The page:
Sunday, 27 January 2013

Liverpool Care Pathway - Raising Concerns

This is Irene Ogrizek –

"Hello, I have written about a similar problem in Canada. However, in this country, there is no recognized pathway and so our struggle is more difficult: it is hard to point fingers at something that we're being told doesn't actually exist. I have a series of articles I wrote about this problem. If you would like to read one of them, here is the link:"
 Irene's article highlights these major problems -

  1. Timing: As Dr. Patrick Pullicino states, in his critique of the LCP, “Predicting death in a time frame of three to four days, or even at any other specific time, is not possible scientifically.” It is also subjective. On the advice of doctors at my mother’s acute-care hospital, I signed a DNR for her in October, 2008. It is now December of 2012 and she is still alive. Another example: an elderly man Dr. Pullicino pulled off the LCP recovered enough so that he was able to return home. The 71 year-old had been admitted for pneumonia; another bout with it landed him in hospital 14 months later, at which time he was again put on the LCP. He was dead five hours later.
  2. Lack of consultation with families: Dr. Margaret Cottle, a palliative care doctor from BC, stated that in an article published in the Canadian Medical Association Journal, a confidential study showed that a full 32% of 208 Belgian doctors had performed assisted suicide without the knowledge or consent of the families of patients. A further 20% had euthanized patients without the patient’s consent. They felt that to have that conversation – like the conversation I had with my mother – would stress the terminal patients too much. It was simpler, instead, to euthanize. The same lack of consultation is a problem in the UK. It was the families of patients, for example, who raised the initial alarm about LCP; they did so when they realized loved ones had been put on the pathway, also without their consent.
  3. Creating the conditions and premature deployment: In part 1 of this article, I wrote about Diana Ford’s struggle to keep her father alive. Like Rodriguez, she is also taking her case to court, via the Ontario Appeals Board. Her argument? Many doctors habitually under-treat the elderly, allowing dangerous conditions and diseases to worsen. By doing so, they are creating favourable conditions for a protocol like the LCP. In my mother’s case, her symptoms of diminishing circulation, and then her gangrene, were treated as if she were on a slow boat to China. Although gangrene is potentially fatal, there was no urgency in her treatment that I could detect. As Patrick Pullicino has noted: “Very likely many elderly patients who could live substantially longer are being killed by the LCP.” Why? Because it’s the elderly that are particularly susceptible to the deployment of these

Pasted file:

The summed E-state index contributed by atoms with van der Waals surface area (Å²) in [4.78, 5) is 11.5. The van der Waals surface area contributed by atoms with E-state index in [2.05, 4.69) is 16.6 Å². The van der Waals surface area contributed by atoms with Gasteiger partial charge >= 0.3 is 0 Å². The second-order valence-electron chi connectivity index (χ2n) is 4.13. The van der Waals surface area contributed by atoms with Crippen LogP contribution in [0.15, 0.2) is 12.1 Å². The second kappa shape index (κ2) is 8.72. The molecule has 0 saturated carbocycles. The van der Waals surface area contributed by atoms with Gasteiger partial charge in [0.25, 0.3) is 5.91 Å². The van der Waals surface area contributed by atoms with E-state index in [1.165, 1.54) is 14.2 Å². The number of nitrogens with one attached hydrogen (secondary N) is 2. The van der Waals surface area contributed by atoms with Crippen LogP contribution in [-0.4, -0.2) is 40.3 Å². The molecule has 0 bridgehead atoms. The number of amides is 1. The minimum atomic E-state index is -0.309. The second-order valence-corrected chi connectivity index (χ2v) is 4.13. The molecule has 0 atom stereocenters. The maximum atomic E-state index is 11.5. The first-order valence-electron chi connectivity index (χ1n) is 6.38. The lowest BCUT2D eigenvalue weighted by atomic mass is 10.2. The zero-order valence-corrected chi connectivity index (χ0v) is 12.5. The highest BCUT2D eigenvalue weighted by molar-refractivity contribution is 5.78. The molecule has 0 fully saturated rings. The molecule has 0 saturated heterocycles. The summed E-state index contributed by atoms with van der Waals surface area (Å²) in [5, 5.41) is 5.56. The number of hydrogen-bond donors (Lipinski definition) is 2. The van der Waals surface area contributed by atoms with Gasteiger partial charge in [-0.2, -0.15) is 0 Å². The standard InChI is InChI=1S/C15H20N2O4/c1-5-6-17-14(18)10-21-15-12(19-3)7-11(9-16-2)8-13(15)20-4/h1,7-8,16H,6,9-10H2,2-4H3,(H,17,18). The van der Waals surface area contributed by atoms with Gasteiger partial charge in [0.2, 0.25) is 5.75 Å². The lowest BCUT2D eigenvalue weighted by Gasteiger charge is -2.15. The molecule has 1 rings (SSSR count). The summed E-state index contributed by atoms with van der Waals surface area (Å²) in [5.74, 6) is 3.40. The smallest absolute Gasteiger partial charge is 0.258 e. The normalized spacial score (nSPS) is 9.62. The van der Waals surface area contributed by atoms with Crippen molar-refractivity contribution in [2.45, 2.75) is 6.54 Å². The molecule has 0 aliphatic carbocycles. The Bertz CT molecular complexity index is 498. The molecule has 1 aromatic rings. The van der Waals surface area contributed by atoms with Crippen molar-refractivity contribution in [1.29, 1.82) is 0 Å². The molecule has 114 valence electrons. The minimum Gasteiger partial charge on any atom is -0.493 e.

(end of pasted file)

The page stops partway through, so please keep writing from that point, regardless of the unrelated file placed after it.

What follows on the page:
My mother and her loving caregivers
    My mother and her loving caregivers, Vivian, Shannon and Lucy
    passive, let-nature-take-its-course strategies. It’s hard to imagine a doctor allowing a 32 year-old, with symptoms similar to my mother’s, being treated in quite the same way.
  4. The use of funding to promote the LCP: In England, reporters using the Freedom of Information Act discovered that hospitals that met quotas for putting patients on the LCP received significant financial rewards. Hospitals that failed to meet those quotas were heavily penalized. (One source of one hospital’s funding was halved when they didn’t hit their “target” numbers.) This creates a top-down incentive: administrators are motivated to look the other way when the LCP is abused. They do so to maintain high funding levels and to keep their jobs.
  5. Incapacitated patients may be abused: Not all sons and daughters are capable of taking care of their parents. Not all relatives or people who have power-of-attorney are honest. They may support the hastened death of an elderly relative or ward because they stand to gain financially. Again, this is a particular risk for older patients: most younger patients haven’t had the chance to accumulate wealth and most of them, like Sue Rodriguez for example, are of sound mind. The elderly are more likely to have significant assets and are also more likely to suffer from conditions which interfere with their decision-making. Easy access to the LCP may aid unscrupulous legatees.

    These issues are not reasons to withhold a treatment like the LCP from everyone. For patients who are discernibly close to death, and who are in extraordinary pain, the LCP is humane if it is what they choose. The problem, of course, is creating a decision-making protocol to protect those most vulnerable to its abuses. The elderly are far more likely to be hastened towards death, as their deaths seem imminent and inevitable anyway.

    In conclusion, we need to hold families and doctors accountable when the decision is made to end a life. Mandates for care have to be explicit and difficult conversations have to happen. The LCP pocket guide, the link to which I am providing below, is shamefully vague. As someone who teaches young people, and insists they express themselves clearly, I read this pamphlet with dismay: it is one of the worst examples of weasel-wording I’ve ever seen.

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